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    • 2Allowed or entitled to do something.

      ‘he's not at liberty to discuss his real work’
      • ‘The mountains are still free, and we're all at liberty to climb them largely as we desire.’
      • ‘We're only talking about an incontrovertible fact of revelation for Catholics, which we are no more at liberty to destroy than the doctrine of the Trinity.’
      • ‘Up to then it had been wholly outside my experience (and also my naive expectations) that police officers were seemingly at liberty to heartily abuse members of the citizenry.’
      • ‘Desdemona said a friend was storing valuables there, and she wasn't at liberty to allow them in.’
      • ‘I could explain, but for the first time in two months, I am at liberty to do absolutely nothing at all and as you might guess, I'm really quite eager to get going on that.’
      • ‘The parties shall be at liberty in the interim, through counsel, to propose a candidate or candidates for the position of guardian of the person and guardian of the property.’
      • ‘It is too soon yet in our country to say that every man who cannot find employment, but who can find uncultivated land, shall be at liberty to cultivate it, paying a moderate rent.’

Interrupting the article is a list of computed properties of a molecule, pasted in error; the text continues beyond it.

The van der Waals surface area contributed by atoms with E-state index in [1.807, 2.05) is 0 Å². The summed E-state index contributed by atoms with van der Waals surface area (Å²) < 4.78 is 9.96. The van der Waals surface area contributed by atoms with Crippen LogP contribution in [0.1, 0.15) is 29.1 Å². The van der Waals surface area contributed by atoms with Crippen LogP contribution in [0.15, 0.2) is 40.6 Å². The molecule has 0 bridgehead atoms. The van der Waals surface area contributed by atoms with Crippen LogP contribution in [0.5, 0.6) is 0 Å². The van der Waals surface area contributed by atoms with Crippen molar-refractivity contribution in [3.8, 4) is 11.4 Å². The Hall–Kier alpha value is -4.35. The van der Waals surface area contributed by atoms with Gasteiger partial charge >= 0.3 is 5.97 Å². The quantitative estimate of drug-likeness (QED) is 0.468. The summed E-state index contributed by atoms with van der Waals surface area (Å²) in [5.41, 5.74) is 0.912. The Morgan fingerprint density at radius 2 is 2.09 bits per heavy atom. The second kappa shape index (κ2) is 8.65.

• ‘I'm not at liberty to say, because I am not positive.’
      • ‘We are being put at risk, because patients are free to roam and at liberty to abscond.’
      • ‘In fact, a principal authority is at liberty to withdraw the functions assigned to an agent.’
      free, permitted, allowed, authorized, able, entitled, eligible, fit
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  • take liberties

    • 1Behave in an unduly familiar manner towards a person.

      ‘you've taken too many liberties with me’
      • ‘I got on well with my teammates, but I think that would have been taking liberties towards the club.’
      • ‘He was a man with whom it was impossible to imagine the most audacious student venturing to take a liberty.’
      • ‘Still, the advertisements are part of a growing strain of Web marketing that takes liberties with requested Web pages, browsers and e-mail in-boxes, making it harder for people to ignore ads.’
      • ‘Over time, the children of family members may take liberties that when left unchecked, become real problems.’
      act with overfamiliarity, act with familiarity, show disrespect, act with impropriety, act indecorously, be impudent, commit a breach of etiquette, act with boldness, act with impertinence, show insolence, show impudence, show presumptuousness, show presumption, show forwardness, show audacity, be unrestrained
      View synonyms